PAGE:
Could public telescope or black hole sculpture be installed to remember Professor Stephen Hawking?
PUBLISHED: 12:15 20 April 2018 | UPDATED: 12:15 20 April 2018
Cambridge City Council unanimously approves plans for permanent public tribute
A sculpture of a black hole, a permanently mounted public telescope or an annual science festival are among the ideas suggested so far for a permanent public tribute in Cambridge to Professor Stephen Hawking.
Residents will be part of the decision on how best to remember him after Cambridge City Council unanimously supported a motion yesterday (April 19) to bring a permanent public memorial to Prof Hawking, who died on March 14 at the age of 76.
The theoretical physicist inspired millions across the world with his insights into the universe and his refusal to allow motor neurone disease, which he was diagnosed with at 21, to hold him back.
Councillors remembered a “colossus” with a strong sense of civic pride in Cambridge, the city he called home and where he was a fellow at Gonville & Caius College.
Cllr Peter Sarris said: “In his life he embodied and personified the ability of the human mind and spirit to transcend the most daunting of circumstances. I think it is only right for, not just the university, but this city to establish a permanent monument in his honour.”
Ideas proposed so far have included naming a new railway station at Addenbrooke’s Hospital after the professor, building a “black hole sculpture” at the Guildhall and permanently mounting a public telescope next to a city path “so anyone walking past can stop and look up at the stars”.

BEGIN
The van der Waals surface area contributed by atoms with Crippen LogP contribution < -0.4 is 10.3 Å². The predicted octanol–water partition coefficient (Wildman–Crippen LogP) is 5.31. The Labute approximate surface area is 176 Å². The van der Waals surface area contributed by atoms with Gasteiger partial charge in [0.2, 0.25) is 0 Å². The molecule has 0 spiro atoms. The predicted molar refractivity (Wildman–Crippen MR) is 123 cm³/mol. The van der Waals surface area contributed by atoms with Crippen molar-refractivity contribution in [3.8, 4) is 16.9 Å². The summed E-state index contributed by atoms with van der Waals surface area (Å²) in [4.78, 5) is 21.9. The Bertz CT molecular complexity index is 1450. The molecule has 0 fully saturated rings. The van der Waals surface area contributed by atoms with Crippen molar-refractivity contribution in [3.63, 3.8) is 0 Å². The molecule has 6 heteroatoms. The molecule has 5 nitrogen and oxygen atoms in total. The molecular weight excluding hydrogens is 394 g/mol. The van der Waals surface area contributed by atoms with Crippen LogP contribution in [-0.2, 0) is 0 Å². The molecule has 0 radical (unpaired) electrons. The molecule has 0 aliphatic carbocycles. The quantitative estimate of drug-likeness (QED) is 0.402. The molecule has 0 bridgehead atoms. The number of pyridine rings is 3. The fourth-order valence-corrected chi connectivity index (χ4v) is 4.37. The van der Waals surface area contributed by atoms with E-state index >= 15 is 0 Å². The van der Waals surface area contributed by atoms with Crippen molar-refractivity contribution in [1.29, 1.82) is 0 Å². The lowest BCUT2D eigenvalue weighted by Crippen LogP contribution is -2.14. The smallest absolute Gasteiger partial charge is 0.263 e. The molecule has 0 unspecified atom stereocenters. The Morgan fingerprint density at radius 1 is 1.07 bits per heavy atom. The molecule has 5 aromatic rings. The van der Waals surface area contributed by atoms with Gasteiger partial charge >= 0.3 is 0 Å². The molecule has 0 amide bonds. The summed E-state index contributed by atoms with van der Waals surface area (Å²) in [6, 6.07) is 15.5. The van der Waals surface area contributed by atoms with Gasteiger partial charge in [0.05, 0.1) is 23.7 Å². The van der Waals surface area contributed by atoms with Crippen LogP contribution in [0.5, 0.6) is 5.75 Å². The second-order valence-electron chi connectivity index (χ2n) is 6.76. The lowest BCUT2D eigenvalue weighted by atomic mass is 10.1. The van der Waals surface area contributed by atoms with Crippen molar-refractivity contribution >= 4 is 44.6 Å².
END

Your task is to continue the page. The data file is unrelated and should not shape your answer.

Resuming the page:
Other ideas have included less concrete tributes like an annual arts or science festival to get children and young people involved in science.
Cllr Peter Roberts, who proposed the motion, said: “He was an outstanding scientist and a great ambassador for this city. One of the ideas I have heard something about is the idea of putting a telescope on a path so that anyone going past can stop and look up at the stars, like the famous quote.
“We need to be careful about not getting ahead of ourselves. You’ll notice I’m being opaque in my language. The tribute could be a renamed station, or an art festival, or anything. I would like to see something that children can get involved in.”
Cllr Lewis Herbert agreed the council should take some of the ideas under discussion, but should take ideas from Prof Hawking’s colleagues at the college and his family.
Cllr Rod Cantrill paid tribute to the “colossal” impact Prof Hawking had had, and fondly remembered the professor’s civic spirit in turning out to help with community campaigns and Cllr Oscar Gillespie also paid tribute to Prof Hawking’s brilliance and humility.
A process to work out which tribute would be the most appropriate will now begin, and residents in Cambridge will be included in the decision.
Cllr Anna Smith added: “I think it’s a really wonderful idea we do something to celebrate his life. I think it is right our approach to this should be collaborative. We want to see public engagement. We want to get this right. We want to discuss this and plan this so it is something the whole community can be proud of.”
The council unanimously approved the motion.
The media will be asked to ensure the widest possible public support for the proposals.